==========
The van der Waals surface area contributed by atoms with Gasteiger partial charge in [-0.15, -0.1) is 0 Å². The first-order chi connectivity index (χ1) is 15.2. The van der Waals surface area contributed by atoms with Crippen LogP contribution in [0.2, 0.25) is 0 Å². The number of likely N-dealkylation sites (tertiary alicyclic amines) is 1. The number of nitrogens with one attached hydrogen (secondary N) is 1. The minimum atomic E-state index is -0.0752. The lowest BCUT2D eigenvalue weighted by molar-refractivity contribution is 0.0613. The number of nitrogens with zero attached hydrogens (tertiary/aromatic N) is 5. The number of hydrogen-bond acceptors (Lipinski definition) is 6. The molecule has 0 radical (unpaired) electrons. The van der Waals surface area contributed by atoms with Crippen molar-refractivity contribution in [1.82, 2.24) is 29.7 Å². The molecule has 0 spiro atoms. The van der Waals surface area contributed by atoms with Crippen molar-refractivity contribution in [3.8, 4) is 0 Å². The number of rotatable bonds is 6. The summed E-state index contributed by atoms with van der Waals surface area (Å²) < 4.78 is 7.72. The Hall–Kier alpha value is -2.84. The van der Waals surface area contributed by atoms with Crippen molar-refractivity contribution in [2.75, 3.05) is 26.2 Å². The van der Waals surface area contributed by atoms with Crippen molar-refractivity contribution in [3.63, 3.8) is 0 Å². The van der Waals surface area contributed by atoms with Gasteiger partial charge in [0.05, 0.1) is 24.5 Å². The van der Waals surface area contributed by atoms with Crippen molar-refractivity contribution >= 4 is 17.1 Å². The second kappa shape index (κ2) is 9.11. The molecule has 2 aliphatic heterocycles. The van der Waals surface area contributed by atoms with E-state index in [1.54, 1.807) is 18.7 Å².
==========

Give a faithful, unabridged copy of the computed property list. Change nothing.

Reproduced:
The van der Waals surface area contributed by atoms with Gasteiger partial charge in [-0.15, -0.1) is 0 Å². The first-order chi connectivity index (χ1) is 15.2. The van der Waals surface area contributed by atoms with Crippen LogP contribution in [0.2, 0.25) is 0 Å². The number of likely N-dealkylation sites (tertiary alicyclic amines) is 1. The number of nitrogens with one attached hydrogen (secondary N) is 1. The minimum atomic E-state index is -0.0752. The lowest BCUT2D eigenvalue weighted by molar-refractivity contribution is 0.0613. The number of nitrogens with zero attached hydrogens (tertiary/aromatic N) is 5. The number of hydrogen-bond acceptors (Lipinski definition) is 6. The molecule has 0 radical (unpaired) electrons. The van der Waals surface area contributed by atoms with Crippen molar-refractivity contribution in [1.82, 2.24) is 29.7 Å². The molecule has 0 spiro atoms. The van der Waals surface area contributed by atoms with Crippen molar-refractivity contribution in [3.8, 4) is 0 Å². The number of rotatable bonds is 6. The summed E-state index contributed by atoms with van der Waals surface area (Å²) < 4.78 is 7.72. The Hall–Kier alpha value is -2.84. The van der Waals surface area contributed by atoms with Crippen molar-refractivity contribution in [2.75, 3.05) is 26.2 Å². The van der Waals surface area contributed by atoms with Crippen molar-refractivity contribution in [3.63, 3.8) is 0 Å². The van der Waals surface area contributed by atoms with Gasteiger partial charge in [0.05, 0.1) is 24.5 Å². The van der Waals surface area contributed by atoms with Crippen molar-refractivity contribution >= 4 is 17.1 Å². The second kappa shape index (κ2) is 9.11. The molecule has 2 aliphatic heterocycles. The van der Waals surface area contributed by atoms with E-state index in [1.54, 1.807) is 18.7 Å².